The Australian alternative scene has struck gold again, this time with Sydney’s Pretty Thrills who are …
There are several schools of thought when it comes to Steel Panther.
MORE: SLIPKNOT: A Step Further Into Hell // KILLSWITCH ENGAGE: On The Other Side, Dawn // WEDNESDAY 13: Creating A Monster REVIEWS: SLIPKNOT: We Are Not Your Kind // KILLSWITCH ENGAGE: Atonement // SKYND: Chapter II
One of those is that these spandexed poodle-haired buffoons should give up the bad jokes and finally go back to their day jobs.
Being spandexed poodle-haired buffoons is their day job, however, and while Heavy Metal Rules doesn’t offer anything new, there are still plenty of catchy hooks and off-colour humour left in the Steel Panther tanks. Granted, most of that humour revolves around sexual promiscuity and copious amounts of drugs, but joking about those things has sustained the entertainment industry since before many people reading this were born. Steel Panther are merely carrying on a well-honoured tradition, albeit in the most tasteless way they can.
Steel Panther’s actual musical cred is often overlooked in all the din surrounding their lyrics
Again, there’s nothing new in that, except this time there is the slightest taste of bitterness in tracks like Always Gonna Be a Ho and I’m Not Your Bitch. Ratcheting that factor up to the extreme leads to the waste of three and a half minutes that is Fuck Everybody, but elsewhere it actually works to add a teaspoon of depth to their usual wading-pool shallowness. The Poison-esque power ballad I Ain’t Buying What You’re Selling almost gets serious for a moment until they just can’t help themselves anymore; even so, it is still the closest thing Steel Panther has ever come to addressing a situation not exclusive to the life of an over-the-top rock band.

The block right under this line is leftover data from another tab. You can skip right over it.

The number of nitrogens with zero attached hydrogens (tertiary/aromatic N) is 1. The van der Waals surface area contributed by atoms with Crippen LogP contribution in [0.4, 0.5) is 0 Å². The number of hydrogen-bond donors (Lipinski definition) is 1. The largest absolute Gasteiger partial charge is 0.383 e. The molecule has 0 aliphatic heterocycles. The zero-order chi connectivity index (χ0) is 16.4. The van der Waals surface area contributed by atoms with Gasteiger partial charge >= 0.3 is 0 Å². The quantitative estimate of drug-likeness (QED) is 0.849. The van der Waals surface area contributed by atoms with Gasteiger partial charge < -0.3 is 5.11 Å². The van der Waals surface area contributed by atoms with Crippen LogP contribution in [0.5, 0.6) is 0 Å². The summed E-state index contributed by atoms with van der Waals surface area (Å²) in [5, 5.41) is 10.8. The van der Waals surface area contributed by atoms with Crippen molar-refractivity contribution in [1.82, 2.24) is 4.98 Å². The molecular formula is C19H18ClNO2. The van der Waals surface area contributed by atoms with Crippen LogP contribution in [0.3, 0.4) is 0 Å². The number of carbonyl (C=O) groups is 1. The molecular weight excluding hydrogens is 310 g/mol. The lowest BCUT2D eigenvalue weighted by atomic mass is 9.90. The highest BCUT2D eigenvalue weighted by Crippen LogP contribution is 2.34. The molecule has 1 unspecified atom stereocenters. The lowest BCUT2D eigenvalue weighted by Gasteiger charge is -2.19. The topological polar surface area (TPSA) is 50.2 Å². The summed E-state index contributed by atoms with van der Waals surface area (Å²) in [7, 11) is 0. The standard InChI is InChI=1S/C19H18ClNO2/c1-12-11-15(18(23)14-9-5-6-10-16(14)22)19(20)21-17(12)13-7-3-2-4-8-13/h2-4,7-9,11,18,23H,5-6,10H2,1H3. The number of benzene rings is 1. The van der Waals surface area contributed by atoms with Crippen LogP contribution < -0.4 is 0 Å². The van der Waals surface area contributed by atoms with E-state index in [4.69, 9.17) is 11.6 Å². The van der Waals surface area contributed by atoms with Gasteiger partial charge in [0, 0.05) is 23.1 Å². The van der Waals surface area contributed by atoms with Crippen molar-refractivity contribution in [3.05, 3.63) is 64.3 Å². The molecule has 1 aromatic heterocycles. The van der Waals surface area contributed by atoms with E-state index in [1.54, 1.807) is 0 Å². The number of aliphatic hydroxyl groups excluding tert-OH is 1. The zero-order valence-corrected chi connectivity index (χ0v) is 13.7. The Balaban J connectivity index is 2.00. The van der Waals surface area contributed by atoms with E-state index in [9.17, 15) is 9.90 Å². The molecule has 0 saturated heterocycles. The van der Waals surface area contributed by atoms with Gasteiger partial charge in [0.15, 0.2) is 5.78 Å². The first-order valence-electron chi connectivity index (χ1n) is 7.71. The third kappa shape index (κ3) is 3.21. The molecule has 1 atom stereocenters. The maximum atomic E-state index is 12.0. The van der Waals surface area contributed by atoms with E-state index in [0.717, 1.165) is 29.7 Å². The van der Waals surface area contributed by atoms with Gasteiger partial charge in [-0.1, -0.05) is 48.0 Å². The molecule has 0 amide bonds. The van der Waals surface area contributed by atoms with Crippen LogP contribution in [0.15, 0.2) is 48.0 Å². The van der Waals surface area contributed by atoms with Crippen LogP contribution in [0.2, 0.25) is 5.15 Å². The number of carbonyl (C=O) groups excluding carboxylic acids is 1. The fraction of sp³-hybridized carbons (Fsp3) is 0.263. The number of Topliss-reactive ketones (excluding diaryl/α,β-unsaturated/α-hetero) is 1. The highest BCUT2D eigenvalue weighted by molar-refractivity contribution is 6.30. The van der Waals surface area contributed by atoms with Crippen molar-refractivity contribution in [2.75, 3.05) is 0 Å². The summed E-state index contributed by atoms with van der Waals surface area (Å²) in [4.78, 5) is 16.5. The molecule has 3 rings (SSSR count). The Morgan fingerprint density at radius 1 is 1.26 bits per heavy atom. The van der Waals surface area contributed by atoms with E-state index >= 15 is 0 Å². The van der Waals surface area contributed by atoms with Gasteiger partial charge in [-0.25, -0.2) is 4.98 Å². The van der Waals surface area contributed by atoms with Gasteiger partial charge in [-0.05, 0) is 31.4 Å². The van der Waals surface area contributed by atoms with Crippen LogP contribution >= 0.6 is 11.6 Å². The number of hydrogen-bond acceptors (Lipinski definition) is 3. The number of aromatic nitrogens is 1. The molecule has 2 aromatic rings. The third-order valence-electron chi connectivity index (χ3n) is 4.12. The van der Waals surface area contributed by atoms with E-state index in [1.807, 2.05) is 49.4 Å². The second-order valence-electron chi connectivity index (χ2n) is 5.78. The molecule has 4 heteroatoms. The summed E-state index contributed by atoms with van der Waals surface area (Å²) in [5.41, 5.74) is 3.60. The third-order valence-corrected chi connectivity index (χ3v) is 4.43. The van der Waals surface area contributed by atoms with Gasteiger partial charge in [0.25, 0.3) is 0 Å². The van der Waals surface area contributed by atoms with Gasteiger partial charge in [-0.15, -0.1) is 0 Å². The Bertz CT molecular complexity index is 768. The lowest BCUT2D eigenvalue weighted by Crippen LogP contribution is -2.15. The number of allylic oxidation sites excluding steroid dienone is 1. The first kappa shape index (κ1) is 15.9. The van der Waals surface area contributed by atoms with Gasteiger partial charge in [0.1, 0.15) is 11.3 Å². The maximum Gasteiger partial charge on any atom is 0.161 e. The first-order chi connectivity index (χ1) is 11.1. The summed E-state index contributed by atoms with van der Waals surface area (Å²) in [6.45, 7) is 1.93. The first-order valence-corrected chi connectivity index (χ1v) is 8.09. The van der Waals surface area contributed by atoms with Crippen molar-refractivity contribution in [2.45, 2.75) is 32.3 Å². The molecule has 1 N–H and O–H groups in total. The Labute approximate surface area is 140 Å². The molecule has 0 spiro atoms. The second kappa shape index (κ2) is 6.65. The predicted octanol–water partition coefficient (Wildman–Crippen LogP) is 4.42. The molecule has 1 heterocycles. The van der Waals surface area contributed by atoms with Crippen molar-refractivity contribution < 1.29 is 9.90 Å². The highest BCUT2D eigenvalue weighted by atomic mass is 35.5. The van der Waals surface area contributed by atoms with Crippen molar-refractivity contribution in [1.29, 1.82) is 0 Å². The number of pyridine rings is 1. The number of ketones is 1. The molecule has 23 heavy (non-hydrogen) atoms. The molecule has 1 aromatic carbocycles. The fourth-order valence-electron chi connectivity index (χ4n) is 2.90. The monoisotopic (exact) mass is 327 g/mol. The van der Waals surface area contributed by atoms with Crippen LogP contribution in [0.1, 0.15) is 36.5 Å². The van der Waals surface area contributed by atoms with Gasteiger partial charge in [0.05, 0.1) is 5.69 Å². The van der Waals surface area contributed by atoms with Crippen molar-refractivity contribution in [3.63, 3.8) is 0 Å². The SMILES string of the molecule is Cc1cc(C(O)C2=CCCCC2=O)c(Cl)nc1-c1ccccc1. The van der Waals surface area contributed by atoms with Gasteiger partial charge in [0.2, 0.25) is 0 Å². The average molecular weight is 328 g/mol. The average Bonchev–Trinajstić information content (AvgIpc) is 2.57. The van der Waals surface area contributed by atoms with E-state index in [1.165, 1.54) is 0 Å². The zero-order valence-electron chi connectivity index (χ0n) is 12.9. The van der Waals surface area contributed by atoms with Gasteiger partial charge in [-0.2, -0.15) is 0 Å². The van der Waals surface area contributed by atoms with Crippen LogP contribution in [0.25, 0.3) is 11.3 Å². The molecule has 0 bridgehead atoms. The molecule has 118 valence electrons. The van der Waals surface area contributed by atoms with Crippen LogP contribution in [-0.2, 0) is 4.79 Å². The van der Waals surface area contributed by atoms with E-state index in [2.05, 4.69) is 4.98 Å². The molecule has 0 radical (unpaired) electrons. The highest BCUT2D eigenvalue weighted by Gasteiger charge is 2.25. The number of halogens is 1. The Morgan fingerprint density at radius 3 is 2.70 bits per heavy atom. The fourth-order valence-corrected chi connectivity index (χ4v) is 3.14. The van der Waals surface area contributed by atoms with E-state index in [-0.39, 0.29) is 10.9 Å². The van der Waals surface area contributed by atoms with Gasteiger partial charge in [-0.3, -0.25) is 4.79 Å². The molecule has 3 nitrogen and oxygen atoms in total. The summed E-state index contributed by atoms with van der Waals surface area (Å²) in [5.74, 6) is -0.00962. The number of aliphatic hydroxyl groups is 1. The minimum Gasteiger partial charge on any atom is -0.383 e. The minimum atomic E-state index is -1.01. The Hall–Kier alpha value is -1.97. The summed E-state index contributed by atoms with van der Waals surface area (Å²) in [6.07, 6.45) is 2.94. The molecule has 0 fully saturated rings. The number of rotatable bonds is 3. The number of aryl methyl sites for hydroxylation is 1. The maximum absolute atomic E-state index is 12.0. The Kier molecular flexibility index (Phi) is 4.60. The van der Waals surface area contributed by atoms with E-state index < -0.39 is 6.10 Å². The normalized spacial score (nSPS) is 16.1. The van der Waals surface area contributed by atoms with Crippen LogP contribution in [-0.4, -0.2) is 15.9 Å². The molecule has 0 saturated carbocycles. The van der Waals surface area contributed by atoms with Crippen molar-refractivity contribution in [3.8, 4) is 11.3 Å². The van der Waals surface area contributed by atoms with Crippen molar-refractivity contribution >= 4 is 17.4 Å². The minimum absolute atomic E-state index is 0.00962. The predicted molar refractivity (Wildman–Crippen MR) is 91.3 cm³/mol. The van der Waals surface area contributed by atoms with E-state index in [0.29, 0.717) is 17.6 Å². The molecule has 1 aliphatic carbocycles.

Steel Panther’s actual musical cred is often overlooked in all the din surrounding their lyrics, but no band could keep up this kind of charade if they weren’t A-grade players. Not only can they write hooks like nobody’s business—the type that force you to sing along to their silly, non-PC choruses even if you don’t want to—they craft great riffs and melodies. Michael Starr knows his way around an octave or two and Satchel is a lead guitarist worthy of having only one name. Heavy Metal Rules features some of his best solos overall and some of the band’s heaviest moments, and they introduce it with a rather infamous grab from the cult film Heavy Metal Parking Lot where a real person proves themselves to be perhaps even dumber than Steel Panther pretend to be.
Heavy Metal Rules is par for the course. Haters will hate it, fans will love it and everyone else will forget about it next week.